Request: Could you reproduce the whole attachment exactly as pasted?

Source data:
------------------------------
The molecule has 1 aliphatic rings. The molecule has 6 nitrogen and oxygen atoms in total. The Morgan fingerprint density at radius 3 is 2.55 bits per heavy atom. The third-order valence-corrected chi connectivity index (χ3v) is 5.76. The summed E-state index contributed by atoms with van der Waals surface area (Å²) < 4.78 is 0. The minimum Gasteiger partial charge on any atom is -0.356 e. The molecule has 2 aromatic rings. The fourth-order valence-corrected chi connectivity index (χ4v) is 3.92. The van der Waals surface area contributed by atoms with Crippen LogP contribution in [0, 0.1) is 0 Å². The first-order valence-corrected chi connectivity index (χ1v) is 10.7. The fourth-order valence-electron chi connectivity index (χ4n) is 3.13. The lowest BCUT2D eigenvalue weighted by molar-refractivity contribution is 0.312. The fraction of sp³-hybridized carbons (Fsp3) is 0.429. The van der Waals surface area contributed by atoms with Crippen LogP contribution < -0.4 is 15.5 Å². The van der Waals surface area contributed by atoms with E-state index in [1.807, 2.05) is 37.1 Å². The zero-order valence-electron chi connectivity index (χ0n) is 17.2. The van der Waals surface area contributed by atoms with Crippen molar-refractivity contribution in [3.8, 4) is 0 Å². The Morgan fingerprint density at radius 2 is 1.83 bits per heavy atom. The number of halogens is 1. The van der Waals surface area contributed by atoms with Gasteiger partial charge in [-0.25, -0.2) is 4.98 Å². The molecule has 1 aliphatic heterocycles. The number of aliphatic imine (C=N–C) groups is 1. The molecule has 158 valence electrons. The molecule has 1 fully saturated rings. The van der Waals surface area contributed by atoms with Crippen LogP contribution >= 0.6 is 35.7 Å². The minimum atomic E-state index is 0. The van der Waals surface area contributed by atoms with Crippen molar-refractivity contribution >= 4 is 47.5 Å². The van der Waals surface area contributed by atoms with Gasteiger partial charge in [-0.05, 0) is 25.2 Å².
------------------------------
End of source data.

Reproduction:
The molecule has 1 aliphatic rings. The molecule has 6 nitrogen and oxygen atoms in total. The Morgan fingerprint density at radius 3 is 2.55 bits per heavy atom. The third-order valence-corrected chi connectivity index (χ3v) is 5.76. The summed E-state index contributed by atoms with van der Waals surface area (Å²) < 4.78 is 0. The minimum Gasteiger partial charge on any atom is -0.356 e. The molecule has 2 aromatic rings. The fourth-order valence-corrected chi connectivity index (χ4v) is 3.92. The van der Waals surface area contributed by atoms with Crippen LogP contribution in [0, 0.1) is 0 Å². The first-order valence-corrected chi connectivity index (χ1v) is 10.7. The fourth-order valence-electron chi connectivity index (χ4n) is 3.13. The lowest BCUT2D eigenvalue weighted by molar-refractivity contribution is 0.312. The fraction of sp³-hybridized carbons (Fsp3) is 0.429. The van der Waals surface area contributed by atoms with Crippen LogP contribution < -0.4 is 15.5 Å². The van der Waals surface area contributed by atoms with E-state index in [1.807, 2.05) is 37.1 Å². The zero-order valence-electron chi connectivity index (χ0n) is 17.2. The van der Waals surface area contributed by atoms with Crippen molar-refractivity contribution in [3.8, 4) is 0 Å². The Morgan fingerprint density at radius 2 is 1.83 bits per heavy atom. The number of halogens is 1. The van der Waals surface area contributed by atoms with Gasteiger partial charge in [-0.25, -0.2) is 4.98 Å². The molecule has 1 aliphatic heterocycles. The number of aliphatic imine (C=N–C) groups is 1. The molecule has 158 valence electrons. The molecule has 1 fully saturated rings. The van der Waals surface area contributed by atoms with Crippen LogP contribution >= 0.6 is 35.7 Å². The minimum atomic E-state index is 0. The van der Waals surface area contributed by atoms with Crippen molar-refractivity contribution >= 4 is 47.5 Å². The van der Waals surface area contributed by atoms with Gasteiger partial charge in [-0.05, 0) is 25.2 Å².